Bruxism

What is Bruxism?
Bruxism is the technical name for teeth grinding, clenching the jaw, or the “lock jaw” that sometimes happens to people as they sleep or concentrate. It can happen while sleeping or while awake; consciously or without knowing it; to adults as well as to children. Grinding your teeth or clenching your jaw is more than nervous habits to be ignored; such acts can mean serious problems for oral health, including excessive tooth wear and/or the development of Temporomandibular joint. Common symptoms include sore jaw muscles or joints, sore teeth, dull headaches, and restless sleep.

How Do I Find Out if I Grind My Teeth?
Because grinding often occurs during sleep, most people are unaware that they grind their teeth. However, a dull, constant headache or sore jaw when you wake up is a telltale symptom of bruxism. Many times people learn that they grind their teeth by their loved one who hears the grinding at night.

If you suspect you may be grinding your teeth, talk to your dentist. He or she can examine your mouth and jaw for signs of bruxism, such as jaw tenderness and excessive wear on your teeth.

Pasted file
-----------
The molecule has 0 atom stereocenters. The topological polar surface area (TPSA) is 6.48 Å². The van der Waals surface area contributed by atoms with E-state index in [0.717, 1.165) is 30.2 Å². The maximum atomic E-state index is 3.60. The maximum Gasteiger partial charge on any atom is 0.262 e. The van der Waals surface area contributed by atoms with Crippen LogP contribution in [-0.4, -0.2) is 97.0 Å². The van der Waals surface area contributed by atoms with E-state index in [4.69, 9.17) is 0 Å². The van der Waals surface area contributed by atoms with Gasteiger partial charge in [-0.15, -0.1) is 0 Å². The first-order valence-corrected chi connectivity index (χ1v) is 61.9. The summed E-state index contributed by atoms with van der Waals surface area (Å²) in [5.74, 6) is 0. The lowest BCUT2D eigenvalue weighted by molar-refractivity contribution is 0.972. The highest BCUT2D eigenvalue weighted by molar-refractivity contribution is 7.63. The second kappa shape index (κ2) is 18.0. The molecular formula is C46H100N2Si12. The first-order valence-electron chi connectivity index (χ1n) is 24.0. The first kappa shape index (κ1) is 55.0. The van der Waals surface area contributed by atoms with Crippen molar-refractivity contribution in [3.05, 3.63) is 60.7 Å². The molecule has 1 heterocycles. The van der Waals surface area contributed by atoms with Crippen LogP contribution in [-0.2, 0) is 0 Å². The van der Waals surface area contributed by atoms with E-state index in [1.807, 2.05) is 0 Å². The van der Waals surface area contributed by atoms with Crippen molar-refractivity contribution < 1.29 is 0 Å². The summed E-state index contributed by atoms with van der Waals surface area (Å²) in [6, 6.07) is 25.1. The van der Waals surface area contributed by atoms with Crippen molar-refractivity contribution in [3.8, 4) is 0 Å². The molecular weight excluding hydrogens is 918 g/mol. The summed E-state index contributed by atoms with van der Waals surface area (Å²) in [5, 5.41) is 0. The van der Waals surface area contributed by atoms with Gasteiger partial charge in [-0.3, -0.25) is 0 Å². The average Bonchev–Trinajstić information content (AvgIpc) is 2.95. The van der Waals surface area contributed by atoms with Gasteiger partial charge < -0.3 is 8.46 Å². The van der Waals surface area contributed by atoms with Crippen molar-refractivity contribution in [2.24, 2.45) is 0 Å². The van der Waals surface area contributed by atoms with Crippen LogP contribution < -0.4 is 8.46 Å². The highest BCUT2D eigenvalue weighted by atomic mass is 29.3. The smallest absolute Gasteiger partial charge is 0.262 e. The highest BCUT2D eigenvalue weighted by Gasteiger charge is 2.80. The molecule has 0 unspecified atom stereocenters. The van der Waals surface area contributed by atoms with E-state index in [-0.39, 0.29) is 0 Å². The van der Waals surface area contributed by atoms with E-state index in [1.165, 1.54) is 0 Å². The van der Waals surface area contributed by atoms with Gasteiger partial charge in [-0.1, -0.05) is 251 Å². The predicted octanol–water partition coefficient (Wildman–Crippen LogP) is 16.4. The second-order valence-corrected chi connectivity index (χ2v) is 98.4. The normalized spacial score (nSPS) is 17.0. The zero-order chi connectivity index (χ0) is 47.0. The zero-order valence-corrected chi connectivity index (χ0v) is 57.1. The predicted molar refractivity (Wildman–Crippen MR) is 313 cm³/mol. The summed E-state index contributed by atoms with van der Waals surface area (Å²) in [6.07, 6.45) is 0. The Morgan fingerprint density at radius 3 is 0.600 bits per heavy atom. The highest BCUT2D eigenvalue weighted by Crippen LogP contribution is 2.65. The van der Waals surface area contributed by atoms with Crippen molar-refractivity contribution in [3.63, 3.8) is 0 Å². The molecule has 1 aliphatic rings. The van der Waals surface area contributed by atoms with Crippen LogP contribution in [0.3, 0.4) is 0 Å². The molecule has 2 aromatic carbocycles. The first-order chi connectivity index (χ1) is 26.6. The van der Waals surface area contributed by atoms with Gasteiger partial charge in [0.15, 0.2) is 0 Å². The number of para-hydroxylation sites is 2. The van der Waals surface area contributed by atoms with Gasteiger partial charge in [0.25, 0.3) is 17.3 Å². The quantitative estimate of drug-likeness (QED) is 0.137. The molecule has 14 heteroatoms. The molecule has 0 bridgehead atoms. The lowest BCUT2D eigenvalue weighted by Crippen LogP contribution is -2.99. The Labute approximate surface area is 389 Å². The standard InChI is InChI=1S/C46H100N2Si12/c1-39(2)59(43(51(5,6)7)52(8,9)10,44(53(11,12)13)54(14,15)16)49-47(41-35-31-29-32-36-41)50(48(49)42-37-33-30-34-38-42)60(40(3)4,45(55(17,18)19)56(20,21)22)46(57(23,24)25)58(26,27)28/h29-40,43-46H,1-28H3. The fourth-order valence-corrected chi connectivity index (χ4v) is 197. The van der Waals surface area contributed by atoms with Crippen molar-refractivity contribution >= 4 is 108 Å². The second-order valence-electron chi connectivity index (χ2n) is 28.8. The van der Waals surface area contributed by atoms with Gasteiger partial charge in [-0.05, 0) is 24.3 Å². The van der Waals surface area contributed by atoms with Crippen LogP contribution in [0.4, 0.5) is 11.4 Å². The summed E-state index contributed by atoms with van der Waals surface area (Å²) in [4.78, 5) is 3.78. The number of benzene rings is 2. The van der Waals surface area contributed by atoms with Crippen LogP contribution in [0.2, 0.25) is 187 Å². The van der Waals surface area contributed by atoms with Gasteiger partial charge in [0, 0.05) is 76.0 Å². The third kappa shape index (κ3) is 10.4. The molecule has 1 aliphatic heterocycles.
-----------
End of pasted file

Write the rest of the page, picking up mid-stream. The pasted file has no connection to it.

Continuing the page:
Why Is Teeth Grinding Harmful?
In some cases, chronic teeth grinding can result in a fracturing, loosening, or loss of teeth. The chronic grinding may wear teeth down to stumps. When these events happen, bridges, crowns, root canals, implants, partial dentures, and even complete dentures may be needed.Not only can severe grinding damage teeth and result in tooth loss, it can also affect your jaws, cause or worsen TMD/TMJ, and even change the appearance of your face.

How can you correct Bruxism?
The simplest solution for preventing damage to teeth from bruxism is the use of a professionally made mouth guard. If you detect any of the warning signs mentioned above, then tell your dentist and make a visit to the clinic. Excessive wear on the back molars and enamel loss both indicate bruxism, and both are signs your dentist will look for. A mouth guard for teeth grinding is a custom-fitted oral appliance that is made of plastic. This type of mouth guard is worn during sleep and prevents the teeth from scraping against each other. By addressing bruxism early with professional treatment, you can prevent widespread damage to your teeth.

What are the long term precautions to be taken for Bruxism?
Certainly, a mouth guard is a good start. However, other preventive actions can be taken to help fight bruxism. For people of all ages, regular exercise is a stress reducer, which, in turn, can directly reduce bruxism. For adults, it may help to cut down on stimulants (such as tobacco and caffeine). Regular dental exams (twice a year) can help catch damage caused by bruxism. If a patient’s teeth are cracked, misaligned, or teeth are missing, restorative treatment is necessary. If bruxism is linked to stress, anxiety, or other mental health conditions, your doctor may recommend Stress Management Treatment.

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